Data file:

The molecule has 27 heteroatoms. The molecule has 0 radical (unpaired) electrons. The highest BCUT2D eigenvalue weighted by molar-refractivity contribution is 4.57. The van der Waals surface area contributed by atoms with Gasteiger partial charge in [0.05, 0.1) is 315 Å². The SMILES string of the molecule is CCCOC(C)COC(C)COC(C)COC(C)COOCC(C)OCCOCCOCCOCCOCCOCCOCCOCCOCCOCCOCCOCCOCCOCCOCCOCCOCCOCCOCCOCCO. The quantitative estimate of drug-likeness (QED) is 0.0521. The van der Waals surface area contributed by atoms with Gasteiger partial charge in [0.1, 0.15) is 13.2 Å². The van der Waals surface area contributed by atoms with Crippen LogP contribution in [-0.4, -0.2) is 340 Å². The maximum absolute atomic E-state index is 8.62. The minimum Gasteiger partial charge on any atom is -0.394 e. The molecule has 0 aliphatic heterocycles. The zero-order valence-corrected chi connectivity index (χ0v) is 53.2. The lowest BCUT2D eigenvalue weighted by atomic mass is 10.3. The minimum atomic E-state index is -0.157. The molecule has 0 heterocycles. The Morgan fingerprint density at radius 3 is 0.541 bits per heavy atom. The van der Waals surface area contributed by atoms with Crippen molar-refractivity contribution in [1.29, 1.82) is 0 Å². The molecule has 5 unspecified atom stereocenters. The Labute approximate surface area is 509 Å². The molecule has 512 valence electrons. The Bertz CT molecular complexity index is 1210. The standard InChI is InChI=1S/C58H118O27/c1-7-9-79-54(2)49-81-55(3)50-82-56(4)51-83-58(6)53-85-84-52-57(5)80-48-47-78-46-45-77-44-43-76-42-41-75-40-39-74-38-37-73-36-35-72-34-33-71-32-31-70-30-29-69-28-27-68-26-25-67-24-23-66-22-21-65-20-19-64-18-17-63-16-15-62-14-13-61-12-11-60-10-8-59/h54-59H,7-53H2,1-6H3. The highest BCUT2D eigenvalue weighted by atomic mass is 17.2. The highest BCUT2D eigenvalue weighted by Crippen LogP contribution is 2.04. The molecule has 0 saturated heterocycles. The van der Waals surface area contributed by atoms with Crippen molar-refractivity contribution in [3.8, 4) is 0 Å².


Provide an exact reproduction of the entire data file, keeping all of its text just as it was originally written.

The molecule has 27 heteroatoms. The molecule has 0 radical (unpaired) electrons. The highest BCUT2D eigenvalue weighted by molar-refractivity contribution is 4.57. The van der Waals surface area contributed by atoms with Gasteiger partial charge in [0.05, 0.1) is 315 Å². The SMILES string of the molecule is CCCOC(C)COC(C)COC(C)COC(C)COOCC(C)OCCOCCOCCOCCOCCOCCOCCOCCOCCOCCOCCOCCOCCOCCOCCOCCOCCOCCOCCOCCO. The quantitative estimate of drug-likeness (QED) is 0.0521. The van der Waals surface area contributed by atoms with Gasteiger partial charge in [0.1, 0.15) is 13.2 Å². The van der Waals surface area contributed by atoms with Crippen LogP contribution in [-0.4, -0.2) is 340 Å². The maximum absolute atomic E-state index is 8.62. The minimum Gasteiger partial charge on any atom is -0.394 e. The molecule has 0 aliphatic heterocycles. The zero-order valence-corrected chi connectivity index (χ0v) is 53.2. The lowest BCUT2D eigenvalue weighted by atomic mass is 10.3. The minimum atomic E-state index is -0.157. The molecule has 0 heterocycles. The Morgan fingerprint density at radius 3 is 0.541 bits per heavy atom. The van der Waals surface area contributed by atoms with Crippen molar-refractivity contribution in [1.29, 1.82) is 0 Å². The molecule has 5 unspecified atom stereocenters. The Labute approximate surface area is 509 Å². The molecule has 512 valence electrons. The Bertz CT molecular complexity index is 1210. The standard InChI is InChI=1S/C58H118O27/c1-7-9-79-54(2)49-81-55(3)50-82-56(4)51-83-58(6)53-85-84-52-57(5)80-48-47-78-46-45-77-44-43-76-42-41-75-40-39-74-38-37-73-36-35-72-34-33-71-32-31-70-30-29-69-28-27-68-26-25-67-24-23-66-22-21-65-20-19-64-18-17-63-16-15-62-14-13-61-12-11-60-10-8-59/h54-59H,7-53H2,1-6H3. The highest BCUT2D eigenvalue weighted by atomic mass is 17.2. The highest BCUT2D eigenvalue weighted by Crippen LogP contribution is 2.04. The molecule has 0 saturated heterocycles. The van der Waals surface area contributed by atoms with Crippen molar-refractivity contribution in [3.8, 4) is 0 Å².